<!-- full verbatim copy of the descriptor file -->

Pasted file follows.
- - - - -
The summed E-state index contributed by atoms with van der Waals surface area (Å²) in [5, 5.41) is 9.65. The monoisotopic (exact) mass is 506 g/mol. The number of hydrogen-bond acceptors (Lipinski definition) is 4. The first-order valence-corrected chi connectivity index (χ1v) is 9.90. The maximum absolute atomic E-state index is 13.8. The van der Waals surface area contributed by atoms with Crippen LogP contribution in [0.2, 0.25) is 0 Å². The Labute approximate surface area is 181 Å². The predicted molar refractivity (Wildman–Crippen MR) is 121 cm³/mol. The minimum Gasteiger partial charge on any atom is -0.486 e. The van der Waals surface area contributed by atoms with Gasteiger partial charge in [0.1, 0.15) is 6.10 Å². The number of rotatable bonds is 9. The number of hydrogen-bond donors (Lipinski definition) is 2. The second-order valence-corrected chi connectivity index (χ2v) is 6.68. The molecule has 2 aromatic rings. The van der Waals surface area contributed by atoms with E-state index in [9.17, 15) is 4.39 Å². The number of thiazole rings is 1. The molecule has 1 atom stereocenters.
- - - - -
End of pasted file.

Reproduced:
The summed E-state index contributed by atoms with van der Waals surface area (Å²) in [5, 5.41) is 9.65. The monoisotopic (exact) mass is 506 g/mol. The number of hydrogen-bond acceptors (Lipinski definition) is 4. The first-order valence-corrected chi connectivity index (χ1v) is 9.90. The maximum absolute atomic E-state index is 13.8. The van der Waals surface area contributed by atoms with Crippen LogP contribution in [0.2, 0.25) is 0 Å². The Labute approximate surface area is 181 Å². The predicted molar refractivity (Wildman–Crippen MR) is 121 cm³/mol. The minimum Gasteiger partial charge on any atom is -0.486 e. The van der Waals surface area contributed by atoms with Gasteiger partial charge in [0.1, 0.15) is 6.10 Å². The number of rotatable bonds is 9. The number of hydrogen-bond donors (Lipinski definition) is 2. The second-order valence-corrected chi connectivity index (χ2v) is 6.68. The molecule has 2 aromatic rings. The van der Waals surface area contributed by atoms with E-state index in [9.17, 15) is 4.39 Å². The number of thiazole rings is 1. The molecule has 1 atom stereocenters.